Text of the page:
abstract: Current applications in Computational and Data Science often require the solution of large and sparse linear systems. The notion of "large" is qualitative and there is a clear tendency to increase it; currently, needing to solve systems with millions or even billions of unknowns is not unusual. To efficiently solve the above systems on high-end massively parallel computers, the methods of choice are the Krylov methods, whose convergence and scalability properties are related to the choice of suitable preconditioning techniques. During this webinar, Pasqua D'Ambra, Senior Research Scientist at the National Research Council of Italy, will present MLD2P4 (MultiLevel Domain Decomposition Parallel Preconditioners Package based on PSBLAS), which provides efficient and easy-to-use preconditioners in the context of the PSBLAS (Parallel Sparse Basic Linear Algebra Subprograms) computational framework. The package, whose features are constantly updated within the Energy-Oriented Center of Excellence (EoCoE) European project, includes multilevel cycles and smoothers widely used in multigrid methods. A purely algebraic approach is applied to generate coarse-level corrections so that no geometric background is needed concerning the matrix to be preconditioned. We will present the main features of the package, and example of usage of the main APIs needed to setup the preconditioner, together with its application within the Krylov solvers available from PSBLAS. Some results on test cases relative to the EoCoE application areas highlight how the PSBLAS/MLD2P4 software framework can be used to obtain highly scalable linear solvers. The PSBLAS library is available at https://github.com/sfilippone/psblas3 MLD2P4 is available at https://github.com/sfilippone/mld2p4-2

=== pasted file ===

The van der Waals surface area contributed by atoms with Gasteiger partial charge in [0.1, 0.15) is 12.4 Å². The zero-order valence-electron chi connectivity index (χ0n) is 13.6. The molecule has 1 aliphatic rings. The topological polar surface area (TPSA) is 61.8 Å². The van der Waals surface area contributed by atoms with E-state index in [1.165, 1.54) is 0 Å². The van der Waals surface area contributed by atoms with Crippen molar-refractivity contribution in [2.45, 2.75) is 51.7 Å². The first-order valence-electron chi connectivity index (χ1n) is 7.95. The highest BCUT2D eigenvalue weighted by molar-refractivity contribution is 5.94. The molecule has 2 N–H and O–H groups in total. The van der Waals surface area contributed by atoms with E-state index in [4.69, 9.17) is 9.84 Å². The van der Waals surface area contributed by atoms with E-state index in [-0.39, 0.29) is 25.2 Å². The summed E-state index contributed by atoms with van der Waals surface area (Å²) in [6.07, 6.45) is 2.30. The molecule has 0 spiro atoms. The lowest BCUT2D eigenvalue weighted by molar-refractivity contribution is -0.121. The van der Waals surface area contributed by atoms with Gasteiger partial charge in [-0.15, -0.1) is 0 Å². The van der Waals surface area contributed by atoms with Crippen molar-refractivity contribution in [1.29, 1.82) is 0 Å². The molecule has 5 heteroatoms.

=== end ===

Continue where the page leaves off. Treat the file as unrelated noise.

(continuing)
speaker: Fabio Durastante (CNR, Naples, Italy)